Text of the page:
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Old November 24th, 2012, 06:47 AM   #31
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You see I read this and I think....it is very hard to suppose.

The Fall of Edessa in 1144 and the Fall of Jerusalem in 1187 were dictated by the political and military events of the Levant as and when they occurred. Without the fall of either of these cities, you dont get the 2nd or 3rd Crusades, at least not when the occurred and in the form and manner they did and what they then went to do. (Speculative History for alternatives). 12th Century Europe is relatively lack lustre in major crusading ventures, they have to be shocked into doing it.

That these Crusades occurred coincidentally with demographics of the Latin West is just that, coincidental. It is very much a case of putting the cart before the horse. Prof Damen though, not his area of speciality though so he might be forgiven for such elementary mistakes.
Demographics is only advanced as another potential contributor among myriad for the evident aggressive condition of the western European Christianity by the XI & XII centuries.

In any case, it is hardly just any private personal conclusion of Prof. Damen.

At the end of the day, nobody knows yet why did the Crusades appear as they did; period.

When any easy obvious explanation is so ostensibly lacking for the apparently sudden appearance of massive religious violence on such scale, it is perfectly valid to explore any available alternative.

In any case, the "coincidence" is actually hard evidence, and it is there to be explained.
So easily & categorically dismissing it a priori as "mere coincidence" might seem as not a terribly careful methodology.

From the rest of Prof. Damen's explanation it's clear that the horses are placed before the cart, and that he is carefully weighting several diverse relevant hypotheses.
IMHO pretending to cherrypick one hypotesis alone and to quote it out of context would be plainly fallacious.
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Old November 24th, 2012, 06:56 AM   #32

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Demographics is only advanced as another potential contributor among myriad for the evident aggressive condition of the western European Christianity by the XI & XII centuries.

In any case, it is hardly just any private personal conclusion of Prof. Damen.

At the end of the day, nobody knows yet why the Crusades appeared as they did; period.

When any easy obvious explanation is so ostensibly lacking for the apparently sudden appearance of massive religious violence on such scale, it is perfectly valid to explore any available alternative.

In any case, the "coincidence" is actually hard evidence, and it is there to be explained.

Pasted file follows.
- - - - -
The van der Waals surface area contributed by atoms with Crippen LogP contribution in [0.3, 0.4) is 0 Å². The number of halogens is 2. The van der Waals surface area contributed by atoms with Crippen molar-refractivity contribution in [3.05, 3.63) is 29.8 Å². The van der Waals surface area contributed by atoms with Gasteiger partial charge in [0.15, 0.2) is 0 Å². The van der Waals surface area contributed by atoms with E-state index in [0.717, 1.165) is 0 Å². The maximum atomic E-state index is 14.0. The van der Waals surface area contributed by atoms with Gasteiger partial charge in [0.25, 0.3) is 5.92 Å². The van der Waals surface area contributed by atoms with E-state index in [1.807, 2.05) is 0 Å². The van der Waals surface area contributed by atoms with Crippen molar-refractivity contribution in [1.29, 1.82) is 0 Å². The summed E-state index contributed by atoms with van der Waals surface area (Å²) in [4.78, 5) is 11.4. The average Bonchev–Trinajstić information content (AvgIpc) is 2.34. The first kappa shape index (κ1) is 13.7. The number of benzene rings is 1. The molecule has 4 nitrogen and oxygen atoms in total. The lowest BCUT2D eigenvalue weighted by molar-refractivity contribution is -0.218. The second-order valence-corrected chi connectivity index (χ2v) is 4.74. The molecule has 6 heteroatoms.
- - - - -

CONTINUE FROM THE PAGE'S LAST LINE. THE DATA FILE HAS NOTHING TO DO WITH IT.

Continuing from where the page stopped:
So easily & categorically dismissing it a priori as "mere coincidence" might seem as not a terribly careful methodology.

From the rest of Prof. Damen's explanation it's clear that the horses are placed before the cart, and that he is carefully weighting several diverse relevant hypotheses.
IMHO pretending to cherrypick one hypotesis alone and to quote it out of context would be plainly fallacious.

Not really.

The papacy called other crusades, they urged the populace of the Latin West to go to the Latin East. These appeals failed, they were not taken up. The Latin East regularly appealed to their co-religionist to come to help them. Diplomatic efforts were intense across the 1160's-1180's yet produced nothing of note. Only with the fell of Edessa and the fall of Jerusalem were responses on any magnitude made.

The crusades are dictated by the events of the Levant, not the demographics of Europe. That they conveniently coincide with the demographics is just that, convenient, convenient for those that might wish to divest themselves of those unwanted extra family members. Yet if those extra bodies were unneeded, the Latin East was still there regardless. They could have gone at any other time, but they didnt, they went when a need in relation to specific events in the east called them. Cart before the horse. This is the easier and more obvious solution.


You of course noted that I only quoted a specific part, as opposed to the whole, which I then discussed his obvious errors on. I have made no mention of the rest of his argument or my opinions there on.

To assume that one might disagree with the whole because of one disagrees with a single element of it would be fallacious. IMHO. Period.

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Old November 24th, 2012, 07:20 AM   #33
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Not really.

The papacy called other crusades, they urged the populace of the Latin West to go to the Latin East. These appeals failed, they were not taken up. The Latin East regularly appealed to their co-religionist to come to help them. Diplomatic efforts were intense across the 1160's-1180's yet produced nothing of note. Only with the fell of Edessa and the fall of Jerusalem were responses on any magnitude made.